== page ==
The Very First Americans (All Aboard Books)

by Cara Ashrose

Other authorsBryna Waldman (Illustrator)
Paperback, 1993



Local notes

E Ash


Grosset & Dunlap (1993), 32 pages


Briefly describes some of the hundreds of Indian tribes that lived across America before the arrival of Europeans.


Original language


Physical description

32 p.; 8.06 inches


0448401681 / 9780448401683



User reviews

LibraryThing member ShakelaWilliams
The Very First Americans by Cara Ashrose is an informational book about Native Americans and how they lived. I enjoyed this picture book mainly for the intricate illustrations. The pen-like drawings help add detail to the complicated aspects of Native American culture. For instance on one page the pillars were carved into various animals and the use of pen really enhances the details of each animal. Also, on each page there is a strip of various objects that represent the Makah tribe, which helps the reader understand their culture. The language is also very simple and straightforward to appeal to a younger audience. It states “the Makah were very good whale hunters. They carved great canoes from the trunks of huge trees.” The audience can clearly understand how the Makah people lived through the transparent language. Overall, I think that this informational book helps the reader understand the history of America, as well as how different the Native American culture is to our own culture now.… (more)
LibraryThing member ChristaSparks
Summary of Book: In this book called The Very First Americans it describes and discusses how the Americans first lived. This book has amazing watercolor pictures. This book describes some specifics such as their clothing, art, and the tools they made and used to survive. Through the pictures it helps put a visual picture in the children’s mind to understand how Americans back in the day actually lived.
Personal Reaction to Book: This book stood out to me by the water color paintings. I loved that this book serves as an important tool for children to see and compare how Americans lived back then to how we live today. Great book and illustrations.
Extension Ideas:
1. The students will paint with water colors a picture of how they think Americans back then looked like.
2. The students will do a comparison and contrast of how we live the same now as back then and how there are differences.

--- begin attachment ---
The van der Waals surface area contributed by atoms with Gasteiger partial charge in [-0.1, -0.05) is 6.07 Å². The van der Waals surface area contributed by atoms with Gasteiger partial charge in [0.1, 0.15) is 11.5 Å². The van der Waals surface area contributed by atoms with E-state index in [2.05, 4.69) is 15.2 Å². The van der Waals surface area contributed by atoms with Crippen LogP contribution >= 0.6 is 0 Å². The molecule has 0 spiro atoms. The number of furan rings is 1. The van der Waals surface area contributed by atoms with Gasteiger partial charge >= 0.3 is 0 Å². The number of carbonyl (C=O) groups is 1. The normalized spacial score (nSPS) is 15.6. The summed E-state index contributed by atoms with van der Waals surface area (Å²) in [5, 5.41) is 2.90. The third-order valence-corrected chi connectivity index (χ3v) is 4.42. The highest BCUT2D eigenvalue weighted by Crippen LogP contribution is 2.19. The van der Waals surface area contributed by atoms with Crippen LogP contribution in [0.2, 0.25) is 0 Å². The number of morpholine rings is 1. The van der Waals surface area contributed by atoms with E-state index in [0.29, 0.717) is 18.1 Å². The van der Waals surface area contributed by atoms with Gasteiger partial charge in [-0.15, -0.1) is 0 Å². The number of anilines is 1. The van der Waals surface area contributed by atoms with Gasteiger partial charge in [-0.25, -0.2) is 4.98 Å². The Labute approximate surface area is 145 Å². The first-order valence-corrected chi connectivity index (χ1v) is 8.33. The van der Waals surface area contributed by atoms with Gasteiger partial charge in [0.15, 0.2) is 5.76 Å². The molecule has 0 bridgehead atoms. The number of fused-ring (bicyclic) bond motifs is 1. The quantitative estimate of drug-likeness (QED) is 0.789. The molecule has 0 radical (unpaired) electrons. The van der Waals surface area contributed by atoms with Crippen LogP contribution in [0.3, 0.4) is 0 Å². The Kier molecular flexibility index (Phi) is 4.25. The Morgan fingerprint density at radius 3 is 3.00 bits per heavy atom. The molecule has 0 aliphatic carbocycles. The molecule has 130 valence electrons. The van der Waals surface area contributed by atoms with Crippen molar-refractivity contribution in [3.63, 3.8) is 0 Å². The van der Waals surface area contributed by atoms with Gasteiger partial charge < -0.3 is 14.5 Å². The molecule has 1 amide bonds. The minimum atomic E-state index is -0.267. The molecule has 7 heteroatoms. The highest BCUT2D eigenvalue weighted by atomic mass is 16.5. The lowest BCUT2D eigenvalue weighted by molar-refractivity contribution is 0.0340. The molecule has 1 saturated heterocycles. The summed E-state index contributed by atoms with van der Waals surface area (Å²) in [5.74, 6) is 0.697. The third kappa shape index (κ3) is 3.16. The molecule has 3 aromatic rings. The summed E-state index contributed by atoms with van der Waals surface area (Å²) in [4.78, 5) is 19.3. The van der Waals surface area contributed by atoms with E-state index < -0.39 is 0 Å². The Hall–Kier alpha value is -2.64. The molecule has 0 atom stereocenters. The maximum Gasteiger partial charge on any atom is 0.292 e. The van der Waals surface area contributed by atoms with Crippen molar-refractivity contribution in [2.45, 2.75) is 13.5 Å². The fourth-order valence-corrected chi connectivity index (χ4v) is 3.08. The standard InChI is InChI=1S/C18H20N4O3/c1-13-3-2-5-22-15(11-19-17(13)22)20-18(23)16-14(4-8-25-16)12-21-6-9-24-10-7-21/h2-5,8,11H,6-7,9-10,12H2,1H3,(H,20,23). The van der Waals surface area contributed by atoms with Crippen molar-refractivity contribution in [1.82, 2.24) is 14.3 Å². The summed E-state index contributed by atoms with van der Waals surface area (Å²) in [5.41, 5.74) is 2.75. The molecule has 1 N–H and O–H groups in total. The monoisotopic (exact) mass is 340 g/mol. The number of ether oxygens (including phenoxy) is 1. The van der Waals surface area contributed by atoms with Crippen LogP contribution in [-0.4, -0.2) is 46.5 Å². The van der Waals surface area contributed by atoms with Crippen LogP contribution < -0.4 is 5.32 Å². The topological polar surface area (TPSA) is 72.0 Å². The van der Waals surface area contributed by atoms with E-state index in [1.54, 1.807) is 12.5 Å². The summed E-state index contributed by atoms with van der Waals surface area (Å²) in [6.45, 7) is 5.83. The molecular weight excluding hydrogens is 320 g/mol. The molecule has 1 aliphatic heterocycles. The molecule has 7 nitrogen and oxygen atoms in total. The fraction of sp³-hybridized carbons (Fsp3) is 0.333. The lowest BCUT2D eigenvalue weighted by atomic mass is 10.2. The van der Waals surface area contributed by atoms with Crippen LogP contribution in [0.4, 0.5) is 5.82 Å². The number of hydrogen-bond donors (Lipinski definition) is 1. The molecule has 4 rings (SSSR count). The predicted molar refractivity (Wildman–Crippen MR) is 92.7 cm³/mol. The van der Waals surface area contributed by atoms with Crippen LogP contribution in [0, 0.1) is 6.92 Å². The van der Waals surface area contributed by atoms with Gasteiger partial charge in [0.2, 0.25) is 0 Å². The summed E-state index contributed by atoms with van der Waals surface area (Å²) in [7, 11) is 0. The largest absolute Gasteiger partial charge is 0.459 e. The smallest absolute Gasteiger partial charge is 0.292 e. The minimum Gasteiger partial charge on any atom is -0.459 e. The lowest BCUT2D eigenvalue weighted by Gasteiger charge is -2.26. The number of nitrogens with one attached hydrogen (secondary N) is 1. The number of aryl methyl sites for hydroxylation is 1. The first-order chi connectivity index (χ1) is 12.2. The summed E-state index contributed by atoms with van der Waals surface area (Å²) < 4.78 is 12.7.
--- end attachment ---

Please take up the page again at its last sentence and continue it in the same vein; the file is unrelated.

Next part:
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LibraryThing member TIffanylindsay
A great book about native american's and their culture.
Ages 4-6 and up.
LibraryThing member bethjones
a very informative book about the first Americans, It would be a great addition to any library to show culture and the rich history of america
ages 5-7
source amazon
LibraryThing member wichitafriendsschool
From the Makah who set out in canoes to hunt whales to the Comanche who chased buffalo on horseback . . . here is a fascinating look at how the first Americans lived. Beautiful watercolor paintings accurately depict clothing, dwellings, art, tools, and other Native American artifacts.
LibraryThing member aspirit
My child loves this book. She studies the pictures, memorizes the text, and asks for more information.

Although I'm happy she loves books, this favorite of hers is causing me frustration. I was happy to give her a picture book that focuses beyond the Old Wild West "Indians" that so often show up in children's media. Yet I consider The Very First Americans an unsatisfactory introduction to early native tribes within the current borders of the United States of America.

The illustrations are lovely and have inspired searches through US Library of Congress records for photographs and videos to see more of the historical crafts, hairstyles, and dances of featured tribes, such as the Chinook, Hopi, and Seminole. My problem is with the details that conflict with what I try to teach my child.

Fact Checks:

The first humans on the continents probably did not all come from a frozen North.

"But when Columbus landed in America in 1492," says the author, "he thought he was in the Indies. So he called the people he met 'Indians.' The name stuck." What that description implies is that Columbus arrived in North America, made a reasonable mistake, then as a new American himself (what the book is about) introduced the native Americans to the rest of the world by a name that must have been reasonable enough to use forever. The truth is that a willfully ignorant Italian and his supporters in Europe helped stick a confusing term to a large number of people for 600 years.

Christopher Columbus landed in the Americas, not in the "America" as it's referred to today. Where he had been is further south than what's pictured on the page, the same showing the first humans here, which focuses on a migration that happened tens of thousands of years prior. Columbus also didn't so much as meet the people in Central America as force himself (and his men) on them, which makes for a misleading explanation for the use of "Indians" with no ties to India.

The page about Chief Massasoit is from the perspective of the Pilgrims and how he helped them "get settled in their new land". While it's factually correct from that perspective, I expect a book about native tribes to share the perspective of the Wampanoag when the people from England negotiated for their land.

These details are especially important with this year marking the 400 anniversary of the Plymouth landing. Next month, Americans will also be celebrating Columbus Day or Indigenous Peoples' Day. I will be looking for other books to present to my child to recognize these events.
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LibraryThing member SarahNicole91
showing culture and history of america and how we first started. ages 3-5






(20 ratings; 4.2)
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